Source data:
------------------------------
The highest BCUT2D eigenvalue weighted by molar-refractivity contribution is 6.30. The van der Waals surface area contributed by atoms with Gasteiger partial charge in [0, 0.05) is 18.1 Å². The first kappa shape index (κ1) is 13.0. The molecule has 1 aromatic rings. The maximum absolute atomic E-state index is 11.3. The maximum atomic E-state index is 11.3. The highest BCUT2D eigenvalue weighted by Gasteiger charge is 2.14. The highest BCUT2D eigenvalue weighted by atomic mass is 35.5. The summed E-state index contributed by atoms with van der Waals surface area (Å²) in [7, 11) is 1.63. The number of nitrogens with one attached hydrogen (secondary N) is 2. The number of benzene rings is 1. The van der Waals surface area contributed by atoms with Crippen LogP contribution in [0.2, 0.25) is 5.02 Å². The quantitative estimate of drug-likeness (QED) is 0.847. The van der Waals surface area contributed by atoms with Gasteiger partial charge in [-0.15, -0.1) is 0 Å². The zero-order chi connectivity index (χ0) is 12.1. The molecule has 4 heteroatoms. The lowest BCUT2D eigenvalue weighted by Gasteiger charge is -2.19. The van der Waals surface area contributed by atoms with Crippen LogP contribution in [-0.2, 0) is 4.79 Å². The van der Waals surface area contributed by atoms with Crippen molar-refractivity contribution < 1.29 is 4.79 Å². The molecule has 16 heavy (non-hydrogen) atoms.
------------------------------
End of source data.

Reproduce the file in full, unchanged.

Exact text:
The highest BCUT2D eigenvalue weighted by molar-refractivity contribution is 6.30. The van der Waals surface area contributed by atoms with Gasteiger partial charge in [0, 0.05) is 18.1 Å². The first kappa shape index (κ1) is 13.0. The molecule has 1 aromatic rings. The maximum absolute atomic E-state index is 11.3. The maximum atomic E-state index is 11.3. The highest BCUT2D eigenvalue weighted by Gasteiger charge is 2.14. The highest BCUT2D eigenvalue weighted by atomic mass is 35.5. The summed E-state index contributed by atoms with van der Waals surface area (Å²) in [7, 11) is 1.63. The number of nitrogens with one attached hydrogen (secondary N) is 2. The number of benzene rings is 1. The van der Waals surface area contributed by atoms with Crippen LogP contribution in [0.2, 0.25) is 5.02 Å². The quantitative estimate of drug-likeness (QED) is 0.847. The van der Waals surface area contributed by atoms with Gasteiger partial charge in [-0.15, -0.1) is 0 Å². The zero-order chi connectivity index (χ0) is 12.1. The molecule has 4 heteroatoms. The lowest BCUT2D eigenvalue weighted by Gasteiger charge is -2.19. The van der Waals surface area contributed by atoms with Crippen LogP contribution in [-0.2, 0) is 4.79 Å². The van der Waals surface area contributed by atoms with Crippen molar-refractivity contribution < 1.29 is 4.79 Å². The molecule has 16 heavy (non-hydrogen) atoms.